How to clean your motorbike
Cleaning your motorbike isn’t as straightforward as you might think because your bike is much more delicate than a car.
Fairings might cover most of your bike’s gubbins and mechanics however some will be exposed, especially if your bike’s a naked one.
High pressure cleaning tools are great at removing caked on mud and dirt from wheel rims however if the pressure is too much they can force water into electrical systems. That means pressure washers and hoses are a bit of a no no, unless you’re very careful, and instead you should rely on a bucket, water and your hands.
Follow our checklist to get your bike shining like new:
1. Be prepared
Make sure you’ve removed all luggage and accessories before getting all your cleaning products to hand.
As well as water, soap and a good bucket, you’ll also need an engine cleaner, toothbrush, a strong brush for cleaning your rims, sponges and chamois leather. If you want to go all out you can also add microfibre towels, tyre cleaner, paint polish and metal polish to the mix.
2. Stay out of the sun
Washing your bike in the sun can cause some damage if detergents and soaps dry on your paintwork before you have had time to rinse them off.
Try to stay out of the sun and, similarly, allow your bike to cool down. Again, this will stop detergents and soaps heating up and becoming stubborn to remove.
3. Be careful with paintwork
Lots of cleaning agents are effective at removing dirt however some are too concentrated and too strong for paintwork.
Make sure the cleaning agents you use on paintwork are suited to motorbikes – there are lots available on the market. Wax is a good idea when it comes to paintwork. It protects and preserves your paintwork and keeps it buffed up.
4. Elbow grease and tough brushes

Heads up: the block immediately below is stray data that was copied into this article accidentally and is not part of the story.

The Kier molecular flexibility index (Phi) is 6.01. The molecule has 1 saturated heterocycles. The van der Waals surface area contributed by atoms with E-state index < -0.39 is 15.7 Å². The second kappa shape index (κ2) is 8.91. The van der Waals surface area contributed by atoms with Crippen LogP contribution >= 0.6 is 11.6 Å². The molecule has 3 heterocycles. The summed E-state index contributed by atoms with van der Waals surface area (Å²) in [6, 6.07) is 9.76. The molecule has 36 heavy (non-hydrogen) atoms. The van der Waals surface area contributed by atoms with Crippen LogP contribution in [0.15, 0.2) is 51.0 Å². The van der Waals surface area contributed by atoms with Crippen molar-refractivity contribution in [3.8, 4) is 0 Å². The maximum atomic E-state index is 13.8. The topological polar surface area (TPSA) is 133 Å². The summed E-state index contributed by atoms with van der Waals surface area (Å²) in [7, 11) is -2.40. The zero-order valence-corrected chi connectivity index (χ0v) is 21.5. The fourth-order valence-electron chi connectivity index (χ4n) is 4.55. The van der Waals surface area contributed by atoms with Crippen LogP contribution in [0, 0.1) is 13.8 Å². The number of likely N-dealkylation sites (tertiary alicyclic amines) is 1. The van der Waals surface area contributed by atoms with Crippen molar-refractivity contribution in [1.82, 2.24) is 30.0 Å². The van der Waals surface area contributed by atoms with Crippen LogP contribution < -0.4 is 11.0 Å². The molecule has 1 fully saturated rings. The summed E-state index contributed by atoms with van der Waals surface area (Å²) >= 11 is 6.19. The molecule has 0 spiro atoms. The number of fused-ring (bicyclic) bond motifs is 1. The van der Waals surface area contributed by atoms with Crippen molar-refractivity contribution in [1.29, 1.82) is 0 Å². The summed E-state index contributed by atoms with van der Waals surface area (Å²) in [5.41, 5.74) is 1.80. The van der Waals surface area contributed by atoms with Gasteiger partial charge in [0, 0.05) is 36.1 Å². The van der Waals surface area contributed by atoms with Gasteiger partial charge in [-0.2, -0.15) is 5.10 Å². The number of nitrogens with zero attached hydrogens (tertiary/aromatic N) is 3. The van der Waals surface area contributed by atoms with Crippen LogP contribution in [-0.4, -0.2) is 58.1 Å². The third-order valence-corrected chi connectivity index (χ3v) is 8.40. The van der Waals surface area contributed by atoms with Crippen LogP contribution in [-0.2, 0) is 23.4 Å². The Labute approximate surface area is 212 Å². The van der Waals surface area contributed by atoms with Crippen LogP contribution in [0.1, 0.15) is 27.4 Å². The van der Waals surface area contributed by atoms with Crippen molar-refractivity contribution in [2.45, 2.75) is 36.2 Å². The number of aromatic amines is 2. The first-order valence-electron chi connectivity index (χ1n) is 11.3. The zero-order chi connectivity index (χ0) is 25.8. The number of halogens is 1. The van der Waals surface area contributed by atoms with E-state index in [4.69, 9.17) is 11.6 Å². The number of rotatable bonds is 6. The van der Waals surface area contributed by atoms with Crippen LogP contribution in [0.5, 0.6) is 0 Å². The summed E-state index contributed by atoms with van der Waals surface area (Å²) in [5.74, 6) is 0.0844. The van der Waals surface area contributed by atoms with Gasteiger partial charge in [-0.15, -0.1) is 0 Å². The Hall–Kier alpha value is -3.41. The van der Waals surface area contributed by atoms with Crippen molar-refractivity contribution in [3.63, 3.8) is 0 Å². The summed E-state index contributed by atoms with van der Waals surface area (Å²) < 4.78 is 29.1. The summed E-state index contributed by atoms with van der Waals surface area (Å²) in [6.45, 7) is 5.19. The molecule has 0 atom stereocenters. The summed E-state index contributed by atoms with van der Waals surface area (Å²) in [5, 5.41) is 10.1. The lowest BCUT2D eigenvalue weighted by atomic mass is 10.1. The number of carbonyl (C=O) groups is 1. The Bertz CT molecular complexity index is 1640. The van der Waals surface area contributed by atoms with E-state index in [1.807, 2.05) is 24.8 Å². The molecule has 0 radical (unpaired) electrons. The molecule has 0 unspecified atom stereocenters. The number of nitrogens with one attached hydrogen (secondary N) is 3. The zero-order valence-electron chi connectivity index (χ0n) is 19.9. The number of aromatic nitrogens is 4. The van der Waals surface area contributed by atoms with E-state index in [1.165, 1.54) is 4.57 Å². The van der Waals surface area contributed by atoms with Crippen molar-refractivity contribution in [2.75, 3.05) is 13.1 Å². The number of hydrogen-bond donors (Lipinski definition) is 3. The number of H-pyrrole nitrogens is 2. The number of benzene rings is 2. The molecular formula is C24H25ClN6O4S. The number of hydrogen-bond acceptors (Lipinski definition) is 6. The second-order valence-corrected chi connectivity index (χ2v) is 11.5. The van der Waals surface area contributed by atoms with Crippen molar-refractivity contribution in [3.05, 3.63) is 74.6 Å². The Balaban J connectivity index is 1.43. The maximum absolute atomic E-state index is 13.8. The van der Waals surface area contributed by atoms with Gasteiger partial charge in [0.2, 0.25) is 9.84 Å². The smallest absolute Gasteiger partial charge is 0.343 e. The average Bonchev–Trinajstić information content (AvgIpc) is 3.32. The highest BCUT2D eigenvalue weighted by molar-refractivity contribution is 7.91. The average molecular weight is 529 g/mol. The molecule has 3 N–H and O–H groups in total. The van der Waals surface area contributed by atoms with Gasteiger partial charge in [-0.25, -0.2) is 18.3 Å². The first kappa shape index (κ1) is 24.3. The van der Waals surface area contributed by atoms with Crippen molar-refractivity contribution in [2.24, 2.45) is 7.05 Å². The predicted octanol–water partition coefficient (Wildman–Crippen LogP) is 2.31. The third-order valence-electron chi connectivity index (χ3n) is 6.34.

For areas like the wheel rims and solid metal parts, a strong brush and elbow grease will be required to get rid of tough muck and grime.
5. Don’t ignore your chain
The chain on your motorbike is one of the most important parts of your bike so make sure it’s included in your cleaning regime.
Dirt that dries in your chain can affect the way it works so make sure you get it off as soon as possible. It’s important to lube your chain as soon as you have cleaned it; this means you won’t seal any dirt to the chain’s surface.
6. Don’t leave your bike wet
One of the most important things to remember is that your bike will rust if it’s left wet (in extreme cases) and water spots will settle (in most cases).
If your bike is wet when you get back from a ride it will also be hot. Allow it to steam off and then wipe away any moisture that’s left on it. WD40 is good for getting rid of excess water, as well as degreasing. It’s also worth lubricating points that need it once it’s been dried off thoroughly.
OK, so it’s not rocket science and most of it is common sense but the thing to remember is to be aware of the products you are using.
Don’t use the first soap you come across and don’t use old and dirty sponges and cloths. The wrong soap can damage your paintwork and sponges with dirt on them can scrape, scratch and damage surfaces, too.
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